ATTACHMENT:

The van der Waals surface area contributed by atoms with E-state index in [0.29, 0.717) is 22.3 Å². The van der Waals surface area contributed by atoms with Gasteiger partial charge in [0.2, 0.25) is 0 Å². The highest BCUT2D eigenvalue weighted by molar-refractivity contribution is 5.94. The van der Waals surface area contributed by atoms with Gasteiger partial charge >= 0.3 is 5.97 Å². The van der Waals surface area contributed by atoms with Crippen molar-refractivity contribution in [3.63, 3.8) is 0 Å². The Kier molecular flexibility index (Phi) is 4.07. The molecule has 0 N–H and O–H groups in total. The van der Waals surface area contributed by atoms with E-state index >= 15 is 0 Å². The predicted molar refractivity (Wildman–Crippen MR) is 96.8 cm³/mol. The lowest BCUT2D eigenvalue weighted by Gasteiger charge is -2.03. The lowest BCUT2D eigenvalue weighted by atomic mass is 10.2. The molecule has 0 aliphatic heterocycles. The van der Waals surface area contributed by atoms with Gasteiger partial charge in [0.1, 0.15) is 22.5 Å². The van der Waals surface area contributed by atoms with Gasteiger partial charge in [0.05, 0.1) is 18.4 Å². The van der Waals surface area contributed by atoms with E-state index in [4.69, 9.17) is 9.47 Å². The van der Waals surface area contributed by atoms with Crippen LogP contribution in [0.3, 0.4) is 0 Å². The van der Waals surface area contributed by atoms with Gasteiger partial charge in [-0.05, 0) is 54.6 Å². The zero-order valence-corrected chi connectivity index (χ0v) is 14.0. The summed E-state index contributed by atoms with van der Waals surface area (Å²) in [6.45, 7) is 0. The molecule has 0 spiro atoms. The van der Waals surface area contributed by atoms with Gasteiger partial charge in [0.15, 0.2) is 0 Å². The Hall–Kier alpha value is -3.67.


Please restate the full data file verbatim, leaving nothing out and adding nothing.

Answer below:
The van der Waals surface area contributed by atoms with E-state index in [0.29, 0.717) is 22.3 Å². The van der Waals surface area contributed by atoms with Gasteiger partial charge in [0.2, 0.25) is 0 Å². The highest BCUT2D eigenvalue weighted by molar-refractivity contribution is 5.94. The van der Waals surface area contributed by atoms with Gasteiger partial charge >= 0.3 is 5.97 Å². The van der Waals surface area contributed by atoms with Crippen molar-refractivity contribution in [3.63, 3.8) is 0 Å². The Kier molecular flexibility index (Phi) is 4.07. The molecule has 0 N–H and O–H groups in total. The van der Waals surface area contributed by atoms with E-state index >= 15 is 0 Å². The predicted molar refractivity (Wildman–Crippen MR) is 96.8 cm³/mol. The lowest BCUT2D eigenvalue weighted by Gasteiger charge is -2.03. The lowest BCUT2D eigenvalue weighted by atomic mass is 10.2. The molecule has 0 aliphatic heterocycles. The van der Waals surface area contributed by atoms with Gasteiger partial charge in [0.1, 0.15) is 22.5 Å². The van der Waals surface area contributed by atoms with Gasteiger partial charge in [0.05, 0.1) is 18.4 Å². The van der Waals surface area contributed by atoms with E-state index in [4.69, 9.17) is 9.47 Å². The van der Waals surface area contributed by atoms with Crippen LogP contribution in [0.3, 0.4) is 0 Å². The van der Waals surface area contributed by atoms with Gasteiger partial charge in [-0.05, 0) is 54.6 Å². The zero-order valence-corrected chi connectivity index (χ0v) is 14.0. The summed E-state index contributed by atoms with van der Waals surface area (Å²) in [6.45, 7) is 0. The molecule has 0 spiro atoms. The van der Waals surface area contributed by atoms with Gasteiger partial charge in [0.15, 0.2) is 0 Å². The Hall–Kier alpha value is -3.67.